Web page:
In recognition of the International Day of People with Disabilities, NDI is highlighting the essential work of partners who are at the forefront of fighting for greater levels of equality and organizing to shift social norms and perceptions and reduce barriers to political participation for persons with disabilities.
NDI interviewed FRATER, a partner advocating for the rights and equal opportunities for people with disabilities in all aspects of civic, political, social and economic life in Panama. FRATER explained how they are working to deconstruct barriers that limit access to political participation and advocate for compliance with the UN Convention on the Rights of Persons with Disabilities (CRPD), and other legal instruments protecting the rights of people with disabilities in Panama.
What does inclusion in civic and political life mean to you/your organization?
Inclusion means that people with disabilities are part of and participate in society, acknowledging their disabilities and guaranteeing that they have all the same opportunities to participate in all aspects of life to the fullest extent of their capacity and choices. It also means that people with disabilities can decide how they want to participate in society and political life, that they can exercise their right to vote, and be elected to office.
What motivates you to be an active and engaged citizen?
Recognizing that we are citizens with duties and rights, we are responsible for constructing an inclusive society. We are agents of change facing a society that discriminates and, as such, does not offer equity or equal opportunities.
Describe some of the ways that people with disabilities in your country are participating politically. What challenges or barriers to political participation remain?
In Panama, people with disabilities participate, when possible, in the formation of public policies around disability. We advocate for compliance with legislation and policies that guarantee rights for people with disabilities and promote their social participation. Some people with disabilities also run for office as delegates and representatives and become state officials. People with disabilities in Panama are also participating politically in the Commission for Equalization of Opportunities of Political Parties.
Lack of communication access and sign language interpreters is a persistent barrier to political participation for people with auditory disabilities. Another barrier for people with different types of disabilities is the lack of quality education and provisions of reasonable accommodations in schools when needed. Despite the existence of laws that guarantee universal design and physical access to schools, offices, and community life in general, gaps in the implementation of these laws create barriers to participation for people with disabilities. Poor access to transportation is another common barrier experienced by people with disabilities in Panama.
All of these barriers prevent access and employment opportunities, which limits the autonomy of people with disabilities to participate in social and political life and have equal opportunities.
How is your organization working to address these barriers/challenges and to eliminate discrimination against people with disabilities in your country?
FRATER participates as much as possible in all instances that need disability policies. We organize education campaigns to sensitize society about disability rights through workshops, training, and media such as radio, television and social media. FRATER also advocates for compliance with existing laws impacting people with disabilities.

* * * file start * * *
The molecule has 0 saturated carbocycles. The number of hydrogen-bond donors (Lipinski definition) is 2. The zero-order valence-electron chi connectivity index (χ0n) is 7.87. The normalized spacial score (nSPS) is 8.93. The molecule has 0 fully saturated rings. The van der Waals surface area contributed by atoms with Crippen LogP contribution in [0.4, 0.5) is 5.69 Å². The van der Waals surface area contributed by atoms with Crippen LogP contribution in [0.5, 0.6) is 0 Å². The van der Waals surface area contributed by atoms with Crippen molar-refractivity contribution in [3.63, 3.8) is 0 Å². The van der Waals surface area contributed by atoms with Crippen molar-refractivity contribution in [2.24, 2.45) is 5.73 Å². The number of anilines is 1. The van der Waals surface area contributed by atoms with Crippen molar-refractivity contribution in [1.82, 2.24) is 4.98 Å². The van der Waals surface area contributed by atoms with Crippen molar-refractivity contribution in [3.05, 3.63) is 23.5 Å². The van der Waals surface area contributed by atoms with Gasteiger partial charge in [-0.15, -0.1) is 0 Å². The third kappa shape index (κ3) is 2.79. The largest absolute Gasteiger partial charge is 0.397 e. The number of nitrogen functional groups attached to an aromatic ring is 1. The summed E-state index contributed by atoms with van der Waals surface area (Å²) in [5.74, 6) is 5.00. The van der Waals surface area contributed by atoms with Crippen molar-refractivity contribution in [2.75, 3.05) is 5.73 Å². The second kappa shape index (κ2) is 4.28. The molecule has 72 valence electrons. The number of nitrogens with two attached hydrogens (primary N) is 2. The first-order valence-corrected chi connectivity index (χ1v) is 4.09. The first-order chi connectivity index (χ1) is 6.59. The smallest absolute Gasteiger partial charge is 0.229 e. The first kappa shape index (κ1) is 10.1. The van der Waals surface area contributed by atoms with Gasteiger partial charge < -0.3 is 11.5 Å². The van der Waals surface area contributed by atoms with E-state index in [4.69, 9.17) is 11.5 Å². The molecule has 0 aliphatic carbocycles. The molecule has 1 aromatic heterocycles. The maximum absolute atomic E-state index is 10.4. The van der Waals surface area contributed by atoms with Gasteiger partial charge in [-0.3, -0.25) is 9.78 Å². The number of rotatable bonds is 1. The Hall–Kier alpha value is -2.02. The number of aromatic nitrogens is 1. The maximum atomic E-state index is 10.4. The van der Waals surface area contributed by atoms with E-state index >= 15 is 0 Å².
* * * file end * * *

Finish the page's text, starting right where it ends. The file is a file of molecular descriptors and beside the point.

In the past year, can you briefly share a success from your organization’s contribution to strengthening the disabled persons movement?
Through capacity building and education workshops, FRATER has been able to train new leaders and strengthen the skills of our disabled persons organization (DPO) members. These activities have focused on developing educational tools for self-advocacy, personal and self-esteem development and strategic planning. FRATER also disseminated legislation that protects the rights of people with disabilities and raised awareness among its members about how to advocate politically. FRATER has organized digital literacy classes for people with disabilities and workshops on how to create an impact in communications media and social networks.
FRATER emphasizes inclusion throughout all of its activities, ensuring that they are accessible to people with different types of disabilities, including auditory, visual, physical and psychosocial disabilities. FRATER also ensures that its workshops are taught by leaders and professionals with different types of disabilities.
What impact has NDI’s partnership had on your organization?
NDI’s initiative and technical support have been vital for the development and growth of the disability movement and for the development of new leadership. During our first award, we were able to provide digital literacy courses during the COVID-19 pandemic, and we used this as a vehicle to take our workshops to the national level. During our second award, we created avenues of joint work between DPOs virtually and in person to better come together in defense of the dignity and rights of people with disabilities, with greater awareness of their duties and rights as citizens. By including other human rights movements and universities, FRATER has also created new allies in our work.
NDI is a non-profit, non-partisan, non-governmental organization that works in partnership around the world to strengthen and safeguard democratic institutions, processes, norms and values to secure a better quality of life for all. NDI envisions a world where democracy and freedom prevail, with dignity for all.